It’s like there’s this secret between the three of us, that only the three of us know how much significance to put on that memory. For those few minutes while they were taking their vows, we were the only three people in the room (well, the outdoors, anyway). I am very glad that I came early and spent time with Cory before the wedding, because I wanted to know whether he was the guy that was capable of marrying someone like Bryn, and I say that with stardust in my eyes… she’s not a person, she’s an event. When Bryn asked me if I’d do the wedding, my first thought was oh God no…. but that was because at that moment all I saw were pigtail braids. She was obviously way too young to get married. As the pictures in my mind of her aged up, so did my response.

Luckily, Cory turned out to be every bit the man she promised, and I was happy to do the ceremony. It would have been awkward if I’d objected, so I am really glad I never had to… he’s just amazing. He had to find out whether I was for real, too. He was nervous about getting a friend to do the wedding he’d never met, because the stereotypical “my friend’s doing the wedding” usually means that it’s unprofessional and lacks legitimacy. He told me that he didn’t know how seriously I would take it. I did, though. Meaning I did take it seriously AND that I knew how solemn an occasion it would be for both of them ahead of time, and to hold on to that feeling.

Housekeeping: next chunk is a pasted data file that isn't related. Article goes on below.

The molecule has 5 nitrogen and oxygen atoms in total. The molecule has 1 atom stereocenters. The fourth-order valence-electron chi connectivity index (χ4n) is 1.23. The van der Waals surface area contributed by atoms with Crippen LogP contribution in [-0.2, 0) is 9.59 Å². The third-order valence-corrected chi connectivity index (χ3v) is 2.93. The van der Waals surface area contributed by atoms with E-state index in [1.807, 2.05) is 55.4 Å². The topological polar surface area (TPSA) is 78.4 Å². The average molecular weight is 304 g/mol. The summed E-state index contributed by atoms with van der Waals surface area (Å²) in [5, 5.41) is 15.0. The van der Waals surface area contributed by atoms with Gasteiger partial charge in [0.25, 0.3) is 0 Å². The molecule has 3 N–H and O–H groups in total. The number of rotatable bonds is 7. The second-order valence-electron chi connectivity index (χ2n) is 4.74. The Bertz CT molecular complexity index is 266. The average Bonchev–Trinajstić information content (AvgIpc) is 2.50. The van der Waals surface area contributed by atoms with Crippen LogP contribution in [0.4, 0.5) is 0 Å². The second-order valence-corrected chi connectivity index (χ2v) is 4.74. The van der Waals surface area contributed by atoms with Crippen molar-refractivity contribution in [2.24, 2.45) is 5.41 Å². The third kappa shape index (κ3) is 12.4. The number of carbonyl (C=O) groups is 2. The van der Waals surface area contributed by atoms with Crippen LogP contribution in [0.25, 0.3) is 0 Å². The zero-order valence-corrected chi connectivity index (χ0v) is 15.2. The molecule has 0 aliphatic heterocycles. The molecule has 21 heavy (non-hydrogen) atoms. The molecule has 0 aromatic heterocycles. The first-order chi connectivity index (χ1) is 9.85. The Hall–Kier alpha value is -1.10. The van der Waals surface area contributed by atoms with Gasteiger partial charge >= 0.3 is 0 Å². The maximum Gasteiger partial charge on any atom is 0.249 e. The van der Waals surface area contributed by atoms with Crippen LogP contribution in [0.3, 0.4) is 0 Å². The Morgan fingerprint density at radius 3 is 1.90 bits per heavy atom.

The only thing I wish I had practiced was my handwriting. Their marriage certificate certainly wasn’t made any more beautiful by my carpal tunnel pile of garbage.

I did, however, manage to get it “write” on the one line that mattered.

Signature. Of. Officiant.


Rehearsing Greatness

Last night was the rehearsal dinner, which went marvelously because blocking was one less thing I had to worry about. The wedding planner had it covered. Standing next to the groom while waiting for everyone to file in was an amazing feeling…. as if a part of me was on the ground, and a part of me was floating above, recording it for posterity.